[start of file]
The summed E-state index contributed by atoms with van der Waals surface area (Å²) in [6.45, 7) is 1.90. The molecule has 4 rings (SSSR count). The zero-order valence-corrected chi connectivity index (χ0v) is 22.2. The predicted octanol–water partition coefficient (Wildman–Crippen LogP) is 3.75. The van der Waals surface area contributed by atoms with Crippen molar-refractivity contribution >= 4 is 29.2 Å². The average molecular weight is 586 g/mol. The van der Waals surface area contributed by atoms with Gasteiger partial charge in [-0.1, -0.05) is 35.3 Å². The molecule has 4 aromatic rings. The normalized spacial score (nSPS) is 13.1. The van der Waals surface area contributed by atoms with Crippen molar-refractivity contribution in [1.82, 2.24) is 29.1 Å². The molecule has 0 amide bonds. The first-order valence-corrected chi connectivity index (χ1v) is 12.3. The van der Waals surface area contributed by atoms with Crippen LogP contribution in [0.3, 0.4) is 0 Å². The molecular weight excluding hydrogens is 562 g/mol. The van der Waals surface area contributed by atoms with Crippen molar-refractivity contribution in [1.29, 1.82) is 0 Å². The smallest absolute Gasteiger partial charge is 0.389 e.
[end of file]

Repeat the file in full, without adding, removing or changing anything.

The summed E-state index contributed by atoms with van der Waals surface area (Å²) in [6.45, 7) is 1.90. The molecule has 4 rings (SSSR count). The zero-order valence-corrected chi connectivity index (χ0v) is 22.2. The predicted octanol–water partition coefficient (Wildman–Crippen LogP) is 3.75. The van der Waals surface area contributed by atoms with Crippen molar-refractivity contribution >= 4 is 29.2 Å². The average molecular weight is 586 g/mol. The van der Waals surface area contributed by atoms with Gasteiger partial charge in [-0.1, -0.05) is 35.3 Å². The molecule has 4 aromatic rings. The normalized spacial score (nSPS) is 13.1. The van der Waals surface area contributed by atoms with Crippen molar-refractivity contribution in [1.82, 2.24) is 29.1 Å². The molecule has 0 amide bonds. The first-order valence-corrected chi connectivity index (χ1v) is 12.3. The van der Waals surface area contributed by atoms with Crippen LogP contribution in [0.3, 0.4) is 0 Å². The molecular weight excluding hydrogens is 562 g/mol. The van der Waals surface area contributed by atoms with Crippen molar-refractivity contribution in [1.29, 1.82) is 0 Å². The smallest absolute Gasteiger partial charge is 0.389 e.